|• Total||2.72 km2 (1.05 sq mi)|
|• Density||180/km2 (460/sq mi)|
|First languages (2011)|
|Time zone||UTC+2 (SAST)|
The town is located in the Langkloof (Afrikaans for "long valley"). Twee Riviere (Afrikaans for "two rivers") takes its name from the Diep River (historically known as Klipdrif) and the Dwars River which arise in the Tsitsikamma Mountains to the south, flowing through the town. Like so many other rivers in the Langkloof, these modest streams head inland for a considerable distance, before joining larger watercourses and gradually turning coastward.
The village of Twee Riviere is one of the earliest communities in the Langkloof, the original farm having been surveyed and registered under that name already on 14 February 1765. Originally a loan farm issued by the V.O.C. to Jacobus Scheepers, Twee Riviere was subsequently and briefly owned by Jacobus du Preez during the early 1780s, followed by Kritzinger and thereafter sold to Ockert Olivier in 1793. The Olivier family endures to this day, though during the 1800s and beyond holdings were increasingly also surrendered to families such as the Schreibers, Murrays, Ferreiras and others. Numerous descendants of these founding families formally acquired landholding by way of subdivision during the last century, and many have remained as citizens of the town. As the subdivision of land increased within the close, valley geography, the trend soon gave rise to a notable concentration of dwellings and households, which in time assumed the beginnings of richly varied Twee Riviere village, as it exists today.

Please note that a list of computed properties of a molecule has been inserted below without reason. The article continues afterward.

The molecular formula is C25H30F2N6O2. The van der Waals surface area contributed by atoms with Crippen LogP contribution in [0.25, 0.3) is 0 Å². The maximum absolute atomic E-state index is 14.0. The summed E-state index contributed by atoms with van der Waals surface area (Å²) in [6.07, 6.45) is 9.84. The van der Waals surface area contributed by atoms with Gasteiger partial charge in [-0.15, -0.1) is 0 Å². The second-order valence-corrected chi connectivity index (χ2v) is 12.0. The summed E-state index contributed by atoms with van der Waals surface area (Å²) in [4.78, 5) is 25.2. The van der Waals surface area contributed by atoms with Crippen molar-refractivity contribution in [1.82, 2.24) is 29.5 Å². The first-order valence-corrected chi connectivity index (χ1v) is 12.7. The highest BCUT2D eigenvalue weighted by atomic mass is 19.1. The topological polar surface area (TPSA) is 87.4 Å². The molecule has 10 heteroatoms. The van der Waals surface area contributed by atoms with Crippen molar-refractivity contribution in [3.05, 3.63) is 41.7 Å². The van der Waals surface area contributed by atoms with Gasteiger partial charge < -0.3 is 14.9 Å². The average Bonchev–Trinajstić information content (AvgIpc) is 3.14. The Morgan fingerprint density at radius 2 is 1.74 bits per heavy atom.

Today, 125 families (representing approximately 60 surnames) comprise this historic and scenic village. As home to many young families, Twee Riviere is partly characterized by a prevalence of homesteading families, many of whom favour a homeschooling education and pursuing lifestyles of hands-on endeavour, taking various forms.
While agriculture, and apple production in particular, remains its economic backbone, Twee Riviere is also home to other notable features of interest, such as the campus grounds of the South African Institute for Heritage Science and Conservation, a formal institution of higher learning (postgraduate diploma level). Of further interest to horticulturists, landscapers and tree collectors, is the campus's Skrijwershoek Arboretum. The arboretum houses a tree collection of uncommon landscape oaks and other tree specimens, and is renowned for exceptional autumn colouration.
- "Sub Place Twee Riviere". Census 2011.
- "Dictionary of Southern African Place Names (Public Domain)". Human Science Research Council. p. 441.
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